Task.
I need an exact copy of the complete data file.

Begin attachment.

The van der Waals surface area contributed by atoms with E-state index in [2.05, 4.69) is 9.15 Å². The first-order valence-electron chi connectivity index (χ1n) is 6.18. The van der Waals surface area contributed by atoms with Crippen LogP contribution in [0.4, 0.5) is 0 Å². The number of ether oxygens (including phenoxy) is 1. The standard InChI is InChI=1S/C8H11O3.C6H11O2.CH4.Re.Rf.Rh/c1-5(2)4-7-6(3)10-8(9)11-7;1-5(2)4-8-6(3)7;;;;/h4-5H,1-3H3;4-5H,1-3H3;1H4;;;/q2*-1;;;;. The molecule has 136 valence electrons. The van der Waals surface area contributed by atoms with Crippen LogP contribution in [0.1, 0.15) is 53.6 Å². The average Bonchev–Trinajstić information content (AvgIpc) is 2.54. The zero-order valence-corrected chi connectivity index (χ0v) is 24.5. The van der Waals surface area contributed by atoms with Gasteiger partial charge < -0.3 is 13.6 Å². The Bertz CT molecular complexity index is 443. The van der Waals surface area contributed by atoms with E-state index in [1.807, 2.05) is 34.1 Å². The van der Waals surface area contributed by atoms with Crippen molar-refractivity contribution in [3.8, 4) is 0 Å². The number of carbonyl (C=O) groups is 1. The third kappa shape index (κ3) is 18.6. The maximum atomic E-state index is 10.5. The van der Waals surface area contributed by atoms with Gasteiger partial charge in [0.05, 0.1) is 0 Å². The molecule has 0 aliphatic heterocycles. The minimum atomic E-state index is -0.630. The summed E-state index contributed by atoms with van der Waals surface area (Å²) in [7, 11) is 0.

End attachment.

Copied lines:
The van der Waals surface area contributed by atoms with E-state index in [2.05, 4.69) is 9.15 Å². The first-order valence-electron chi connectivity index (χ1n) is 6.18. The van der Waals surface area contributed by atoms with Crippen LogP contribution in [0.4, 0.5) is 0 Å². The number of ether oxygens (including phenoxy) is 1. The standard InChI is InChI=1S/C8H11O3.C6H11O2.CH4.Re.Rf.Rh/c1-5(2)4-7-6(3)10-8(9)11-7;1-5(2)4-8-6(3)7;;;;/h4-5H,1-3H3;4-5H,1-3H3;1H4;;;/q2*-1;;;;. The molecule has 136 valence electrons. The van der Waals surface area contributed by atoms with Crippen LogP contribution in [0.1, 0.15) is 53.6 Å². The average Bonchev–Trinajstić information content (AvgIpc) is 2.54. The zero-order valence-corrected chi connectivity index (χ0v) is 24.5. The van der Waals surface area contributed by atoms with Gasteiger partial charge < -0.3 is 13.6 Å². The Bertz CT molecular complexity index is 443. The van der Waals surface area contributed by atoms with E-state index in [1.807, 2.05) is 34.1 Å². The van der Waals surface area contributed by atoms with Crippen molar-refractivity contribution in [3.8, 4) is 0 Å². The number of carbonyl (C=O) groups is 1. The third kappa shape index (κ3) is 18.6. The maximum atomic E-state index is 10.5. The van der Waals surface area contributed by atoms with Gasteiger partial charge in [0.05, 0.1) is 0 Å². The molecule has 0 aliphatic heterocycles. The minimum atomic E-state index is -0.630. The summed E-state index contributed by atoms with van der Waals surface area (Å²) in [7, 11) is 0.